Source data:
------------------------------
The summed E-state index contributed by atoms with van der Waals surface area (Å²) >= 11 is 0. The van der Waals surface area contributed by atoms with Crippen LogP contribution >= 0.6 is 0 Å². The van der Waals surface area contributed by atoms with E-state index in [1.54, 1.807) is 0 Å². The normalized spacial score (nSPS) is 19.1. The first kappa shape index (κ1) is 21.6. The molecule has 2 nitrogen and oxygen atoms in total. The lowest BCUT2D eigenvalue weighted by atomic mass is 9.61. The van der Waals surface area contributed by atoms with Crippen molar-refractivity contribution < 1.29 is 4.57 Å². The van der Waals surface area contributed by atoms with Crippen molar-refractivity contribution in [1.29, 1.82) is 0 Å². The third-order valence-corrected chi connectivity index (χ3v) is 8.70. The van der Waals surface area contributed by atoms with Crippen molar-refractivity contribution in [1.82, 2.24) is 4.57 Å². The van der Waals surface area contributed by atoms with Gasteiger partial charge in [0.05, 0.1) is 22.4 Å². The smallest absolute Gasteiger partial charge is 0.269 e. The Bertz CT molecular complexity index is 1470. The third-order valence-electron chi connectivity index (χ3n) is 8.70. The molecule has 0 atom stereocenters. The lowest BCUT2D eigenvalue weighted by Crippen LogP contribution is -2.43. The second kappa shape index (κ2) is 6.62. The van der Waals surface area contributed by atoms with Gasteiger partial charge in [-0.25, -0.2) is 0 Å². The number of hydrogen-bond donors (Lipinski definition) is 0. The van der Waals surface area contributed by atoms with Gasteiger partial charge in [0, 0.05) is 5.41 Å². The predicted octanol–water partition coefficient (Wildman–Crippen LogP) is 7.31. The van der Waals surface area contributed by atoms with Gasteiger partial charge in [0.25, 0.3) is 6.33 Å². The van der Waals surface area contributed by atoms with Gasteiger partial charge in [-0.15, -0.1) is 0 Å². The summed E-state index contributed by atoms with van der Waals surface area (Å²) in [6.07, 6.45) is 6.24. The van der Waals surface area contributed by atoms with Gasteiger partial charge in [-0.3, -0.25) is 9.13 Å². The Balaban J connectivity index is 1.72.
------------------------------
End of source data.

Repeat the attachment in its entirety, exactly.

The summed E-state index contributed by atoms with van der Waals surface area (Å²) >= 11 is 0. The van der Waals surface area contributed by atoms with Crippen LogP contribution >= 0.6 is 0 Å². The van der Waals surface area contributed by atoms with E-state index in [1.54, 1.807) is 0 Å². The normalized spacial score (nSPS) is 19.1. The first kappa shape index (κ1) is 21.6. The molecule has 2 nitrogen and oxygen atoms in total. The lowest BCUT2D eigenvalue weighted by atomic mass is 9.61. The van der Waals surface area contributed by atoms with Crippen molar-refractivity contribution < 1.29 is 4.57 Å². The van der Waals surface area contributed by atoms with Crippen molar-refractivity contribution in [1.29, 1.82) is 0 Å². The third-order valence-corrected chi connectivity index (χ3v) is 8.70. The van der Waals surface area contributed by atoms with Crippen molar-refractivity contribution in [1.82, 2.24) is 4.57 Å². The van der Waals surface area contributed by atoms with Gasteiger partial charge in [0.05, 0.1) is 22.4 Å². The smallest absolute Gasteiger partial charge is 0.269 e. The Bertz CT molecular complexity index is 1470. The third-order valence-electron chi connectivity index (χ3n) is 8.70. The molecule has 0 atom stereocenters. The lowest BCUT2D eigenvalue weighted by Crippen LogP contribution is -2.43. The second kappa shape index (κ2) is 6.62. The van der Waals surface area contributed by atoms with Gasteiger partial charge in [-0.25, -0.2) is 0 Å². The number of hydrogen-bond donors (Lipinski definition) is 0. The van der Waals surface area contributed by atoms with Gasteiger partial charge in [0, 0.05) is 5.41 Å². The predicted octanol–water partition coefficient (Wildman–Crippen LogP) is 7.31. The van der Waals surface area contributed by atoms with Gasteiger partial charge in [0.25, 0.3) is 6.33 Å². The van der Waals surface area contributed by atoms with Gasteiger partial charge in [-0.15, -0.1) is 0 Å². The summed E-state index contributed by atoms with van der Waals surface area (Å²) in [6.07, 6.45) is 6.24. The van der Waals surface area contributed by atoms with Gasteiger partial charge in [-0.3, -0.25) is 9.13 Å². The Balaban J connectivity index is 1.72.